John W. Chorley Elementary School / Paul Rudolph

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It is always wonderful to stumble upon humble examples of architecture done by exalted architects, who are typically known and appreciated for their larger structures rather than their smaller-scale or less flashy buildings. In the case of , the local elementary school flaunts hints of the more recognized designs of  but at a more modest scale.Completed in 1964, the public elementary school is the first and only building designed by Rudolph at the scale of a child. The school is very progressive in it’s overall layout; the main floor is separated by walls that do not fully enclose the class rooms, leading essentially to an open floor plan which is referred to as a “continuous progress plan.”All rooms are open to each other, with operable walls that allow for flexibility of spaces. Another aspect of the internal design of the building is the series of saw-tooth clerestory windows that rim the top of the walls, allowing for a substantial flow of natural lighting and giving the feel of an older factory building.The area of the site totals around 27-acres, and the school was to be built for 918 students. Although these seems to be a moderately-sized school, Rudolph is successful in maintaining the feeling of a more relatable domestic scale for the children. The instructional wings were staggered along a spine of communal spaces, including spaces for art, music, guidance, physical education and administration. Each of the classrooms has a door to the exterior of the building and is also open within the wing, which enables teachers to teach up to eight classes at once.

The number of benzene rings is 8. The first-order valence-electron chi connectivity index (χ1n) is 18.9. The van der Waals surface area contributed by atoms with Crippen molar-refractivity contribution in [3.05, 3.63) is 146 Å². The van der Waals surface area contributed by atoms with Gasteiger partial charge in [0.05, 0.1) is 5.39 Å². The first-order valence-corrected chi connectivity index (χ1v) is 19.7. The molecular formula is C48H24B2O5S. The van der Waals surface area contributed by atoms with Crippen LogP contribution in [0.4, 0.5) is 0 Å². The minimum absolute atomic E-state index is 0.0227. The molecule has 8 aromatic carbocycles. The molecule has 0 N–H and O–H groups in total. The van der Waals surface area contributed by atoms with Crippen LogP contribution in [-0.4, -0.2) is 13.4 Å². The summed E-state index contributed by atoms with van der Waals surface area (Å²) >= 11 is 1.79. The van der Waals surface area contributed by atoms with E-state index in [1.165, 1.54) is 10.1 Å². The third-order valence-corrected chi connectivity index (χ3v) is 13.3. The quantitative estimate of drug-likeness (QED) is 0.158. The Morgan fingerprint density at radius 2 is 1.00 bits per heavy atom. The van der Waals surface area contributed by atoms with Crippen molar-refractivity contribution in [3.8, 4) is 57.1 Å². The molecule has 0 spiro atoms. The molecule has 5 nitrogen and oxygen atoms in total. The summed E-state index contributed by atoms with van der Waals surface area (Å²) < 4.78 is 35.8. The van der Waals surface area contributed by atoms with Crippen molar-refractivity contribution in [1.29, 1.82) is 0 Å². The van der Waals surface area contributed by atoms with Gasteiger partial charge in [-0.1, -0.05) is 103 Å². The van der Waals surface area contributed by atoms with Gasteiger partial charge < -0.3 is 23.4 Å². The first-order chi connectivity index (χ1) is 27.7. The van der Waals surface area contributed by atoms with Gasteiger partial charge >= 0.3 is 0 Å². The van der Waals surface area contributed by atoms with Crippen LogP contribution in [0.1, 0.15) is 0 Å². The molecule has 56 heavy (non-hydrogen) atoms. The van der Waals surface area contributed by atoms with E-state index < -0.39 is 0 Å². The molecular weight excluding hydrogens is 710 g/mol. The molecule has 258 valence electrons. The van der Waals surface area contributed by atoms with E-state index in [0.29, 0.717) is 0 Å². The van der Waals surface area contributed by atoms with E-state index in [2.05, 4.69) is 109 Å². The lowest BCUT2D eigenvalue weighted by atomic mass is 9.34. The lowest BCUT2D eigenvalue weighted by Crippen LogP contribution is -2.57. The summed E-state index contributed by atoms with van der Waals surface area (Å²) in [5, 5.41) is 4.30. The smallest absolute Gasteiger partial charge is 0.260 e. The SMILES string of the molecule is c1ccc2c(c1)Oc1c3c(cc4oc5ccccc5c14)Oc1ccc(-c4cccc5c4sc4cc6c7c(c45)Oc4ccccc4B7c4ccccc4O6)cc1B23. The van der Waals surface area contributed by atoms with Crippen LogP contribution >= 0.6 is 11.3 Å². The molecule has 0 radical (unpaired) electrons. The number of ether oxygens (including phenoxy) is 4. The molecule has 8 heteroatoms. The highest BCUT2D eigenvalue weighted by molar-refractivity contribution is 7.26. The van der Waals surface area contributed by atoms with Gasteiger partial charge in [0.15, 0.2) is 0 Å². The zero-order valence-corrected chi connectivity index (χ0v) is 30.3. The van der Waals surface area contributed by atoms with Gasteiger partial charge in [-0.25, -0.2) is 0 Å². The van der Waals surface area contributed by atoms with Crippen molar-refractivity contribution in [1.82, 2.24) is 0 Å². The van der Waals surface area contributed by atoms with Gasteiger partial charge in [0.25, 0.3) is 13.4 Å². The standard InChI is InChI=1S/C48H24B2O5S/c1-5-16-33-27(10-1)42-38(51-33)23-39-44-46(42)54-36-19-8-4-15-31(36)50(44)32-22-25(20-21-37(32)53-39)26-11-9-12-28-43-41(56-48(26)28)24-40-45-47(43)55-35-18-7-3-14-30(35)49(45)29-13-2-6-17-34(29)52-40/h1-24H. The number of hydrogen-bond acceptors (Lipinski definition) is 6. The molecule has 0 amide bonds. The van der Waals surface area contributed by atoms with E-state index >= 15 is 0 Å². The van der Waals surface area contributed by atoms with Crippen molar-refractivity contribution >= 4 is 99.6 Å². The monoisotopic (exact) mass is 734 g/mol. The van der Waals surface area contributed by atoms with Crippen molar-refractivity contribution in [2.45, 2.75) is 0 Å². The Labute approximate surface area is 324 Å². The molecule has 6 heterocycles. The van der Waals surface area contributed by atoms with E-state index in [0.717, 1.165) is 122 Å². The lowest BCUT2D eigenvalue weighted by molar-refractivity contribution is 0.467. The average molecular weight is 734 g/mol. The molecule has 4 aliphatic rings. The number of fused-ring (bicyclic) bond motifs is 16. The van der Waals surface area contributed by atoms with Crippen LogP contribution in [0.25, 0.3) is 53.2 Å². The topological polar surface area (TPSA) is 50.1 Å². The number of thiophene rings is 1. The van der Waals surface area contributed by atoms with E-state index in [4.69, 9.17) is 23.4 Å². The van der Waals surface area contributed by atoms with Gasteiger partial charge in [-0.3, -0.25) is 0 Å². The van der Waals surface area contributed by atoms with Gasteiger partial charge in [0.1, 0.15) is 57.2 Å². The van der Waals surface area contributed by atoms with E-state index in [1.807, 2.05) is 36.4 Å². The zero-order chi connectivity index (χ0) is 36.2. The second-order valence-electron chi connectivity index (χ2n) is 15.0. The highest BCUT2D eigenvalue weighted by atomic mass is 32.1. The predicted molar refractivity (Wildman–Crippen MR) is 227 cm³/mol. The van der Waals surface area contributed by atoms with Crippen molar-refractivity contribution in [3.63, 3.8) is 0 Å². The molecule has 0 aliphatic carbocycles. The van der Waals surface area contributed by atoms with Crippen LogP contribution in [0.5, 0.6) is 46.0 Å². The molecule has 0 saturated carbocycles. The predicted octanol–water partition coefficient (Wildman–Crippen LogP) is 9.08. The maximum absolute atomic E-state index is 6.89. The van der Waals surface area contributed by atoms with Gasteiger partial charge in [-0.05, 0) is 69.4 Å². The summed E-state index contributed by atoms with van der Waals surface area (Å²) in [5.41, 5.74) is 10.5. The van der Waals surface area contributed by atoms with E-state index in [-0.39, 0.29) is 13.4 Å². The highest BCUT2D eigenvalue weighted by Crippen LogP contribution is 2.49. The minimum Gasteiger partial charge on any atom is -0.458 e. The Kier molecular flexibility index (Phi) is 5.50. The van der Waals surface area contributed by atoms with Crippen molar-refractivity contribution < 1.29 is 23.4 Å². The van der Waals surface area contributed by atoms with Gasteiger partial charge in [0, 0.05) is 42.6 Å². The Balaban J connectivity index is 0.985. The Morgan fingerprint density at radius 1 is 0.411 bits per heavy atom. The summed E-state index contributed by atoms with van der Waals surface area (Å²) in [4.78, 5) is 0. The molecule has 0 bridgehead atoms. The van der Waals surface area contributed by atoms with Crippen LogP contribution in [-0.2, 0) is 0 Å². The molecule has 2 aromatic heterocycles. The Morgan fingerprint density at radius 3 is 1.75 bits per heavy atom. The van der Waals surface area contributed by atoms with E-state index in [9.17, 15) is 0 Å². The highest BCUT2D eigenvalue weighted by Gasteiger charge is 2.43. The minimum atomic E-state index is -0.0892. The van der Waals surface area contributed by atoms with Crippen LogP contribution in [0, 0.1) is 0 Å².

The school has been in the discussion of many of the locals in , as the demolition of the building in the process of constructing a new elementary school was slated in 2009. The new school is proposed to be built near the existing site, also including a new parking lot which would extend to the present boundaries of the . Although it is not necessary to demolish the existing school building, there are proposals to do so anyways to maximize the site area for the proposed design.

Many others argued for the case of the historical building, hoping to convince as many citizens as possible that the cultural and historical aspect of having a building done by  is crucial to the identity of the city. As of the beginning of 2010, the Preservation League of placed the  on the 2010 “Seven to Save” list.

Location: , USA
Project Year: 1964-1969
Photographs: Paul Rudolph OrganizationDaniel Hui
References: UMass DartmouthPaul Rudolph Organization

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